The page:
Business and Markets

Storytelling as the Key to Making Finance Inclusive

May 10, 2024  • Business and Society Program

Economic inequality has been increasing in the U.S. almost continuously since 1980, resulting in the most unequal distribution of wealth among industrialized countries. If that’s ever going to change, business leaders must play a role in the solution. Inequality may be more commonly seen as the domain of the public or philanthropic sector, but the private sector has immense influence—from employment practices, to the products and services they sell.  

The Aspen Institute Business & Society Program launched the Economic Mobility Fellowship in 2023 to support passionate and innovative leaders working from within business to address the risks of growing inequality and build pathways for greater economic stability, mobility and wellness for low-income individuals and marginalized communities. 

We recently sat down with one of the 14 Fellows of the inaugural cohort to discuss what the work looks like and gather some of the insights she’s learned along the way.  Lindsay Aleshire is the SVP and Social Sustainability Lead in the Office of Sustainability at M&T Bank and knows the importance of storytelling to capture impact and drive further change. 

The word “sustainability” may call to mind environmental themes, but, says Lindsay, “At M&T, we define Social Sustainability as encompassing anything that creates long-term strategic value for our employees, customers, and community members.” She continues: “Some other organizations may call this Corporate Purpose or Social Impact. For a large financial institution like M&T, being socially sustainable means attracting, retaining, and developing the right talent for our organization; ensuring diversity at all levels of our organization and across our customer base; and financing an equitable economy within the communities we serve.” 

A key challenge in this role is managing the short-term financial pressures and long-term value creation, which some have argued is a major driver of inequality in the U.S. So, how can a financial institution change that dynamic? We caught up with Lindsay just as she was wrapping up M&T Bank’s 2023 Sustainability Report, a large part of her expansive role—and an indicator of the centrality of storytelling and narrative as key strategies in her toolkit for social change.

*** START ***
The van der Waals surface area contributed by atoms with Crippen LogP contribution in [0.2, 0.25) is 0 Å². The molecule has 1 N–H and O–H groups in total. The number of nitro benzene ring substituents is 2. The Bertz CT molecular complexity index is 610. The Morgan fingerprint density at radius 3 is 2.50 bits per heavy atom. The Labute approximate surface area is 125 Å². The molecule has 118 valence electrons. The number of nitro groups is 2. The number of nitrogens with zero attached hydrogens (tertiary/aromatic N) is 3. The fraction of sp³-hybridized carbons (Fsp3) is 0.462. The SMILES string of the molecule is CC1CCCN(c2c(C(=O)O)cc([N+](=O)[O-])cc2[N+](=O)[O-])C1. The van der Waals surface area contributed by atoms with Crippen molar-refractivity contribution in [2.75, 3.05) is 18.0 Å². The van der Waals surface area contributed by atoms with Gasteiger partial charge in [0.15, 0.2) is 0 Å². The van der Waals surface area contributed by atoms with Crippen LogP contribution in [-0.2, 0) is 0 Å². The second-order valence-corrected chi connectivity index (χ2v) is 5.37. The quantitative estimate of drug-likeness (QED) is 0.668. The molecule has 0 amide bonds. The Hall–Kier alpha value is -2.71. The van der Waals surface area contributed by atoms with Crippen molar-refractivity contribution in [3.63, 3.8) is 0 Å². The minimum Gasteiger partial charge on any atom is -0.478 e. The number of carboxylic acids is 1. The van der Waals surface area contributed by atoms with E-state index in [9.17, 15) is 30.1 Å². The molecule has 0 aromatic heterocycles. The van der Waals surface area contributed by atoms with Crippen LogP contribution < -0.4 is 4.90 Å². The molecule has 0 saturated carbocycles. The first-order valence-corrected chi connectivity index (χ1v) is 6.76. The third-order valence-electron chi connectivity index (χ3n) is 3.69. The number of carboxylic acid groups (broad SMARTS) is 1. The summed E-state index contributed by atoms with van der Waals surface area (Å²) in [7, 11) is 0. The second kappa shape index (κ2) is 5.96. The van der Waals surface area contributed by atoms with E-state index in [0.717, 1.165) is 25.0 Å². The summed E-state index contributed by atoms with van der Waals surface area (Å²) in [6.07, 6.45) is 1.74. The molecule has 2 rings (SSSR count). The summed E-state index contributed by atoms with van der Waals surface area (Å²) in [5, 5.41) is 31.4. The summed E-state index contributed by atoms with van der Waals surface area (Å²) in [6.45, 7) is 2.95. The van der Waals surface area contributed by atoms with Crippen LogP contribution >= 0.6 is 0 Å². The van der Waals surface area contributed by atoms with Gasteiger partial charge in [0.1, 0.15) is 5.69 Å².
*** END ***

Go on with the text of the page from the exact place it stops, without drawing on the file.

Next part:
You’re Senior Vice President and Social Sustainability Lead in the Office of Sustainability at M&T Bank. What does that role entail, and what are you focused on now? 

As the head of Social Sustainability at M&T Bank, I lead strategy creation, measurement and reporting, and stakeholder management for social sustainability across the organization.  

My role is as a connector, bringing together many internal stakeholders to align under one strategy; an advisor, looking at current sustainability trends and benchmarking as an indicator of how our organization should be adapting to changing conditions; and an accountability partner, measuring progress across the organization and holding stakeholders accountable to our shared strategy and goals. 

 I’m also working on a few strategic projects, including aligning workforce development efforts across the organization to create sustainable, equitable talent pipelines in our communities, and a conducting an analysis to assess the organizations initiatives, programs, products, and services for racial equity and inclusiveness. 

How do you see your role as intersecting with levers for growing economic opportunity in the US? 

Growing economic opportunity is critical to our success as an organization, and especially as a financial institution. Our business model depends on whether people have money to spend, or credit to build their businesses, or the right tools to build personal wealth. Our success is deeply intertwined with our communities’ success; that is, to the extent that our communities have thriving economies, our organization will be successful.  

That said, banks like M&T have a huge role to play in creating economic opportunity. Our products and services give people the tools they need to plan, save, borrow, and spend money, which help determine a person’s financial wellness. The more people who have access to the financial system, the more economic opportunity we will see. We also leverage capabilities like affordable housing, philanthropy, small business development, and access to capital to create economic opportunity in our communities. 

Where my role (and the work of many of my internal and external partners) comes in to play is in setting the organization up for long-term success by balancing short-term and long-term priorities. Growing revenue by servicing profitable customers will always be important to us, but so too should serving a diversity of customers within our community and increasing access to our products and services, even for members of the community who may not be profitable customers immediately. By serving many types of customers, we are creating a sustainable customer base and a sustainable business model.